[THOMSON, John and Adolphe Smith Headingley]

Street Incidents

London: Sampson Low, Marston, Searle, & Rivington. 1881.

First edition. 4to. 278x215mm. pp. 100. Text from p.45-100 following twenty-one monotone Woodburytypes printed from Thomson's original glass plates. Each image is framed with a red line border and the title printed in red. The text (which follows the photographs) consists of a commentary and description of the images. Original green pictorial cloth with gilt title and decoration in blind with two figures in gilt. Floral endpapers (lacking front free endpaper). Hinges cracked but holding, corners a little worn, bumping and slight creasing to head and foot of spine. Browning to title page and occasional marks not affecting the photographs which are very well preserved. The margins of two of the plates have handwritten notes in pencil identifying the location of the image. A nice copy of an important book.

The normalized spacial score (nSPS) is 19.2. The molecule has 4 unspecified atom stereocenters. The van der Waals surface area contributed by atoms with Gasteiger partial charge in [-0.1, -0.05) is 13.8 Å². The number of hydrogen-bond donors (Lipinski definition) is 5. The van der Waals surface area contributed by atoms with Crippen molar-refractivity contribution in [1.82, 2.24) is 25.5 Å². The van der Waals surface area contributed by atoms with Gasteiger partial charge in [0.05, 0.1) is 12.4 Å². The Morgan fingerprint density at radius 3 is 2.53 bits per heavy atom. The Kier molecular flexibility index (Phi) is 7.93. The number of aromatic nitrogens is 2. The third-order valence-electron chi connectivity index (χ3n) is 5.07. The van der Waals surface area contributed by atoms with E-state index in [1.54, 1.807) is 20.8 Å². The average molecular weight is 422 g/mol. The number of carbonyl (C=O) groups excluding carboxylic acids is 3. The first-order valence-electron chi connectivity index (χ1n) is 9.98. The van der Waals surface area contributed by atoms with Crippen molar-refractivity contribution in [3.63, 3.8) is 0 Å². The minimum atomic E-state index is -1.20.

Street Incidents is a pioneering work of photojournalism which brought into the public eye many of London's marginal and impoverished characters who lived and worked on the streets. Thomson had made his name photographing China and the Far East in the 1860s. In the 1870s he turned his attention to London where, with the left-wing Anglo-French journalist Adolphe Smith, he produced the monthly magazine Street Life in London. Smith took part in the Paris Commune of 1871, played a leading role in the formation of the Trade Union movement and popularised the singing of The Red Flag to the tune of O Tannenbaum. Although Thomson's photographs are a wonderfully vivid, it is Smith's accompanying essays with their wealth of journalistic detail that bring the lives of London's poor into three dimensions and turn the images into more radical campaigning documents.

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